Big data is the future of healthcare, and the public cloud is one of healthcare's most significant enablers. Electronic Medical Records (EMRs) andPicture Archiving and Communication Systems (PACS) support research, education, detection, and treatment, while enhancing the experience of both patients and practitioners. The ability to share patient data between medical parties around the world can help thwart epidemics and pandemics, treat and cure diseases, trace and predict medical phenomena, support research and genomics, and train the medical practitioners of tomorrow.
But big data means big responsibility; it also means big opportunity—especially when you move big data from on-premises to the cloud. The good news is that organizations can now have their data cake and their compliance too. Sensitive patient data protected by the Health Insurance Portability and Accountability Act (HIPAA) is now covered under the Microsoft BAA, having undergone audits conducted by accredited independent auditors for the Microsoft ISO/IEC 27001 certification.
“[In] our country and most other countries, the policymakers are struggling with and have prioritized the question, of ‘How do you deliver great care for a lower amount of annual health care spending?’ It’s a universal aspiration.”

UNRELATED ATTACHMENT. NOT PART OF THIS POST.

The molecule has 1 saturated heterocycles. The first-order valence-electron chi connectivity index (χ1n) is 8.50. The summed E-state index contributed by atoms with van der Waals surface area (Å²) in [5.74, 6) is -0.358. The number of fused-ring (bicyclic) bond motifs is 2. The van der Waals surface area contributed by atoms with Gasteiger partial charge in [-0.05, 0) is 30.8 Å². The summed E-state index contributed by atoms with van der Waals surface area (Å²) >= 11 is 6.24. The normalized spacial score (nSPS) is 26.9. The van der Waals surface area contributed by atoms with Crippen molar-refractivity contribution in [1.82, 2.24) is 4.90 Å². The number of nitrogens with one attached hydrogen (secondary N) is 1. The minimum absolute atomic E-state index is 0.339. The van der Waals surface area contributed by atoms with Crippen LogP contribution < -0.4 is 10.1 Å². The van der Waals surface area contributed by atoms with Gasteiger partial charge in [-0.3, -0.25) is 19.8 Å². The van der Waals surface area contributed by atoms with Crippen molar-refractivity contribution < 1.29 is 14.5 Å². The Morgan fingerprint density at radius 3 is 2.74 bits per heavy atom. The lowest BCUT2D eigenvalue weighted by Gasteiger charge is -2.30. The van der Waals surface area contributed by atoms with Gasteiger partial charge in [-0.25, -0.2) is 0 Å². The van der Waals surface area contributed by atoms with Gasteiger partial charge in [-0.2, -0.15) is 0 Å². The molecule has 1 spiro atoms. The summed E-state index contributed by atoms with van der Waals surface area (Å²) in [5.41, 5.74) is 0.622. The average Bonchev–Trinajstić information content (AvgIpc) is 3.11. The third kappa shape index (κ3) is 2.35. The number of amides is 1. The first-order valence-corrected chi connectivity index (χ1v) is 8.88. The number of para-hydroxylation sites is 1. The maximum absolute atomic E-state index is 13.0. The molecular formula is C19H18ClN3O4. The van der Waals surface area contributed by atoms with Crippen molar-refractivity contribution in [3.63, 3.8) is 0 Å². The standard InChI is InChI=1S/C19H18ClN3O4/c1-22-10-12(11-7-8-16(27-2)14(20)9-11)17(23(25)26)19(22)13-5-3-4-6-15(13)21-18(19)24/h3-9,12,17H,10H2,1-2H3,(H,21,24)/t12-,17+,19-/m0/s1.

- Stanford Faculty
To fully realize the benefits of big data, government and educational organizations that handle protected health information (PHI) require the safety, high-speed, and high performance of Azure NetApp Files. Azure NetApp Files can enable government and educational associations to meet, and exceed, their organizational goals as they shift sensitive patient data and critical infrastructure to the cloud, securely and on budget. Business continuity in the face of the coronavirus now adds a sense of immediacy to this necessity.
(To read more about business continuity in the face of the coronavirus and other disaster recovery scenarios, check out Robin’s blog).
What is HIPAA Protecting?
PHI is highly sought after. In 2019, in the United States,510 healthcare data breaches of 500 or more records were reported, which represents a 196 percent increase from 2018. Also, in 2019, 37.47 percent more records were breached than in 2018, increasing from 13,947,909 to 41,335,889 files. Healthcare records contain patient health and identification data that can’t be easily altered or deleted—but patient medical records include high-value personal information, such as:
Social security number
Medical and X-ray images
Facial recognition imagery and unique identification characteristics
Account numbers and licensing information
That’s why the secure storage and protection of this data is crucial, and why governance like HIPAA exists. The good that can come from big data in healthcare far outweighs the negative, especially when you have a highly secure cloud storage solution like Azure NetApp Files protecting it.
HPC: High-performance computing at higher speeds than on premises
SAP: Certified for SAP as well as HIPAA
Linux: NFS and SMB file shares need zero code modifications to move to the cloud
Window Virtual Desktop (WVD): Delivers a seamless user experience across any device